Two years in the making, the final Next Generation Science Standards (NGSS) were released on April 9. A 41-member team representing 26 states worked to develop the standards, which identify science and engineering practices and content that all K-12 students should master to be fully prepared for college, careers, and global citizenship. The NGSS were built on a vision for science instruction established by the Framework for K-12 Science Education, published by the National Academies’ National Research Council in 2011.

See also:

Climate change science poised to enter nation’s classrooms

As education standards shift, schools rediscover science class

Bill Nye warns: Creation beliefs threaten U.S. science

Students’ science proficiency all over the map 

The lead state partners were Arizona, Arkansas, California, Delaware, Georgia, Illinois, Iowa, Kansas, Kentucky, Maine, Maryland, Massachusetts, Michigan, Minnesota, Montana, New Jersey, New York, North Carolina, Ohio, Oregon, Rhode Island, South Dakota, Tennessee, Vermont, Washington, and West Virginia.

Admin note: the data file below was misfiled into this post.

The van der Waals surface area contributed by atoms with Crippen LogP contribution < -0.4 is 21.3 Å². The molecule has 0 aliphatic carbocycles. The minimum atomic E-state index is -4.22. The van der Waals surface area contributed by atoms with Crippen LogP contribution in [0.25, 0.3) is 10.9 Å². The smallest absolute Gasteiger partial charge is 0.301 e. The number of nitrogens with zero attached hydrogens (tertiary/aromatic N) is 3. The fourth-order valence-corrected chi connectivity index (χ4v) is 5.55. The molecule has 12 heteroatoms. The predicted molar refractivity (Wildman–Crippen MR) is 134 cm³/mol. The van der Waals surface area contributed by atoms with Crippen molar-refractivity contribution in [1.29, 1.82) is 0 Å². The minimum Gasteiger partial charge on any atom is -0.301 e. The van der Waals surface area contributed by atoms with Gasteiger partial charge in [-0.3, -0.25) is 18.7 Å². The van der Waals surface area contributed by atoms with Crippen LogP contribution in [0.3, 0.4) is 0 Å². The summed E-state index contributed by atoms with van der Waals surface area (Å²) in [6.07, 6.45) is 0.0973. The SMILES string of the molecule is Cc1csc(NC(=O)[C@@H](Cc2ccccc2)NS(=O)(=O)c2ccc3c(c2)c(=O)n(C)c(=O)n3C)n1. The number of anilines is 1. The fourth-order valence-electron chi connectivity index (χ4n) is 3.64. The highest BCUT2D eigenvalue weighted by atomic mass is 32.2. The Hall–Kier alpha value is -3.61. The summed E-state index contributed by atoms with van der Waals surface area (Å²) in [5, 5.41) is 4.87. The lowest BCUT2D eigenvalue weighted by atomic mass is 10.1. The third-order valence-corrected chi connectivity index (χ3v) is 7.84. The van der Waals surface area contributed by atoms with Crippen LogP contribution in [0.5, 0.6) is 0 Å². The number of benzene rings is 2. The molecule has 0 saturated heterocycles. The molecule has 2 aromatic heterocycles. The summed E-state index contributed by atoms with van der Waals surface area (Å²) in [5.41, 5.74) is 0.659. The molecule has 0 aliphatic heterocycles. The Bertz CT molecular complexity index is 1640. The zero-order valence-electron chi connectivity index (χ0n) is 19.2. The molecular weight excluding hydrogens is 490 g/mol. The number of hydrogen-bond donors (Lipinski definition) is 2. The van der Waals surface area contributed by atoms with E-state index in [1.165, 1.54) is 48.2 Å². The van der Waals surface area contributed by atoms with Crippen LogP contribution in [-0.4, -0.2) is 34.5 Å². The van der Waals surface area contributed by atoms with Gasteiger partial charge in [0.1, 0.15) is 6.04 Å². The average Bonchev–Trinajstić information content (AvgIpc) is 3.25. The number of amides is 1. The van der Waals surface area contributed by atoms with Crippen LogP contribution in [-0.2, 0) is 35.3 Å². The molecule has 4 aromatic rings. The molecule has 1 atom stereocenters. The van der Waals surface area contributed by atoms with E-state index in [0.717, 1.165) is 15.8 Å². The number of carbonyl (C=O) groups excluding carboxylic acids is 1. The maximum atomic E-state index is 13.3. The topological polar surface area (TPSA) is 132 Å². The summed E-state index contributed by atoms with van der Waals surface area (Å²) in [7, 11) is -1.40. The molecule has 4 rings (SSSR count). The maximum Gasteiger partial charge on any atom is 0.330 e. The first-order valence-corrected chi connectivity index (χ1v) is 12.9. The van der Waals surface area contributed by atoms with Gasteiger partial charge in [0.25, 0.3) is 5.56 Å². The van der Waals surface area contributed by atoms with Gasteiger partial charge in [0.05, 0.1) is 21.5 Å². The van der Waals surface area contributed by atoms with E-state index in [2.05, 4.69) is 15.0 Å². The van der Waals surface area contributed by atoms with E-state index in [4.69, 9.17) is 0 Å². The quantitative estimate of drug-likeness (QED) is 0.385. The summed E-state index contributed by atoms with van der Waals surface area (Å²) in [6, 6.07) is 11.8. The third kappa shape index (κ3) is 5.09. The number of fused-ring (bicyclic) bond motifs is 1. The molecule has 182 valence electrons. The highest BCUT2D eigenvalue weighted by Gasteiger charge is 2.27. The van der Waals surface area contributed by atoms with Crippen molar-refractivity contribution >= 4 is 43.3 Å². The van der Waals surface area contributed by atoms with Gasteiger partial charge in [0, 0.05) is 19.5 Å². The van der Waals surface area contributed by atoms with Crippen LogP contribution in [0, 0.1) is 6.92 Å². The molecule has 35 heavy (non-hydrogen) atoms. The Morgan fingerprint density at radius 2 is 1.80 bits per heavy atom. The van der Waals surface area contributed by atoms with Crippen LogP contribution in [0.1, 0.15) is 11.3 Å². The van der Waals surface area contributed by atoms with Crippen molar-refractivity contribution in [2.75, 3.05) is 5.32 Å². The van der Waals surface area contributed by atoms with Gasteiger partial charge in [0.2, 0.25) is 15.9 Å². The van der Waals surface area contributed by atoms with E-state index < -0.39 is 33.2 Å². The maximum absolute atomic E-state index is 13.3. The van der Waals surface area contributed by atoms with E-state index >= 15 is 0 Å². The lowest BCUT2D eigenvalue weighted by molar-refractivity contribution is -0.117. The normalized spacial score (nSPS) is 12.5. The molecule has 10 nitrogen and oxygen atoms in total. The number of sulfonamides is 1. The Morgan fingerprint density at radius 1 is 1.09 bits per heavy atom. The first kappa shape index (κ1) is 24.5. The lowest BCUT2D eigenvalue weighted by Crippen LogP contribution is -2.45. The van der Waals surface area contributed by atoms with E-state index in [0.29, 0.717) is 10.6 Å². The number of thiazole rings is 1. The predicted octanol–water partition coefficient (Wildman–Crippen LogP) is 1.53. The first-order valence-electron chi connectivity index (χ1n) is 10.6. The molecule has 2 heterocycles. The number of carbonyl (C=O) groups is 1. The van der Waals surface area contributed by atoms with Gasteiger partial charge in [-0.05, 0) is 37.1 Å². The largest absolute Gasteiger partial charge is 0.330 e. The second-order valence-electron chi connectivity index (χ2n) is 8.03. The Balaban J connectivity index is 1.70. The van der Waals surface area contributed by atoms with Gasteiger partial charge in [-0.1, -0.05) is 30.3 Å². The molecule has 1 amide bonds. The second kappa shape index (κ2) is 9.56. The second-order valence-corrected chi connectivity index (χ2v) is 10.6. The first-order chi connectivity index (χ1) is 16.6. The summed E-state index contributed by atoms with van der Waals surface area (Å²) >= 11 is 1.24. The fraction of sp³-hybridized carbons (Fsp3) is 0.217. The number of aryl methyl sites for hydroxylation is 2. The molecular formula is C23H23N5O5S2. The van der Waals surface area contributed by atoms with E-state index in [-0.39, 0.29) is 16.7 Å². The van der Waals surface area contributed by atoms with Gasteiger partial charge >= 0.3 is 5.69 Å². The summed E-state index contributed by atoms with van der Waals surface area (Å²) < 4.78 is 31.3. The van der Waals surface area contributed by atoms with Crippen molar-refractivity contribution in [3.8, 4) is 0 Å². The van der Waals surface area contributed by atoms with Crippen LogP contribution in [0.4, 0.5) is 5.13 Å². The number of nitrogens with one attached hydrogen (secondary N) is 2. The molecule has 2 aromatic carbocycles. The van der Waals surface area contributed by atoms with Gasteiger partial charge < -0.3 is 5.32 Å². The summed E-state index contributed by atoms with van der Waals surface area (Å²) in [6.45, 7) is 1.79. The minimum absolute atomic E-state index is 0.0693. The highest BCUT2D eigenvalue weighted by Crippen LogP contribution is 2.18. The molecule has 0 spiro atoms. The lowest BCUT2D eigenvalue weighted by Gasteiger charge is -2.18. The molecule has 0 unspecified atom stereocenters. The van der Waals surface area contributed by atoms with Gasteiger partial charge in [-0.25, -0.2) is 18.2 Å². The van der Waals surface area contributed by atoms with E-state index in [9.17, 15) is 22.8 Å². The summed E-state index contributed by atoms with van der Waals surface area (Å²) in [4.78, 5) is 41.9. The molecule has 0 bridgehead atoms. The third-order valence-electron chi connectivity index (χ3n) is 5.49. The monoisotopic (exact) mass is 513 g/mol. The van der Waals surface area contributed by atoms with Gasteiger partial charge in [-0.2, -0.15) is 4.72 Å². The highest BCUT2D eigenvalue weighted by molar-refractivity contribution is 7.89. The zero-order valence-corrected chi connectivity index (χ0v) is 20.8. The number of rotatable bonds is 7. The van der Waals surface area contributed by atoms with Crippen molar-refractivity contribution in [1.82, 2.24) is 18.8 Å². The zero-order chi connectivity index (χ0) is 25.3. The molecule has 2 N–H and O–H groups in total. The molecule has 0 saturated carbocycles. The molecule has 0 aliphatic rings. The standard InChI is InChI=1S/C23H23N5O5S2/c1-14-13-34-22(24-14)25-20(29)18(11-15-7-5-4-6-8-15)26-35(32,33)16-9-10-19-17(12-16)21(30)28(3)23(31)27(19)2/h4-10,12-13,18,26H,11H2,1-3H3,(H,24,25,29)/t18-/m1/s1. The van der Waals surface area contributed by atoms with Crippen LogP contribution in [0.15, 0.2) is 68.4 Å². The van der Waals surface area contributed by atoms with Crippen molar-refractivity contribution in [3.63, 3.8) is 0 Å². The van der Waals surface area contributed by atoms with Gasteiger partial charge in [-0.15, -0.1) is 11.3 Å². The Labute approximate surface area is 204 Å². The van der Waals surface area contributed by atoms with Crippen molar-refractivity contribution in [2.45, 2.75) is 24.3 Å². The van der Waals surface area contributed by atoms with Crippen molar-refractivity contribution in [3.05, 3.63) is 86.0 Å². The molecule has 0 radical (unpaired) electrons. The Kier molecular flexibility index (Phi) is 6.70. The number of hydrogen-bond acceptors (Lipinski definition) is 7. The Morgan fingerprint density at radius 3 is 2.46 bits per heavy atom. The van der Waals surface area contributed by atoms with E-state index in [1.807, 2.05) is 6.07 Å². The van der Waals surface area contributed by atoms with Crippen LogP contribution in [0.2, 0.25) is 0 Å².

“The NGSS aim to prepare students to be better decision-makers about scientific and technical issues and to apply science to their daily lives. By blending core science knowledge with scientific practices, students are engaged in a more relevant context that deepens their understanding and helps them to build what they need to move forward with their education—whether that’s moving on to a four-year college or moving into postsecondary training,” said Matt Krehbeil, a science education program consultant from Kansas.

“As emphasized in the Framework, an active learning of scientific practices is critical, and takes time. A focus on these practices, rather than on content alone, leads to a deep, sustained learning of the skills needed to be a successful adult, regardless of career choice,” said Bruce Alberts, editor-in-chief of Science, who served two six-year terms as president of the National Academy of Sciences. “We must teach our science students to do something in science class, not to memorize facts.”

The creation of the NGSS was state-driven, with no federal funds supporting the effort. The process was funded primarily by the Carnegie Corporation of New York. Achieve, a non-partisan, nonprofit education organization, coordinated the states’ efforts.

(Next page: What science teachers think of the standards; challenges to adoption)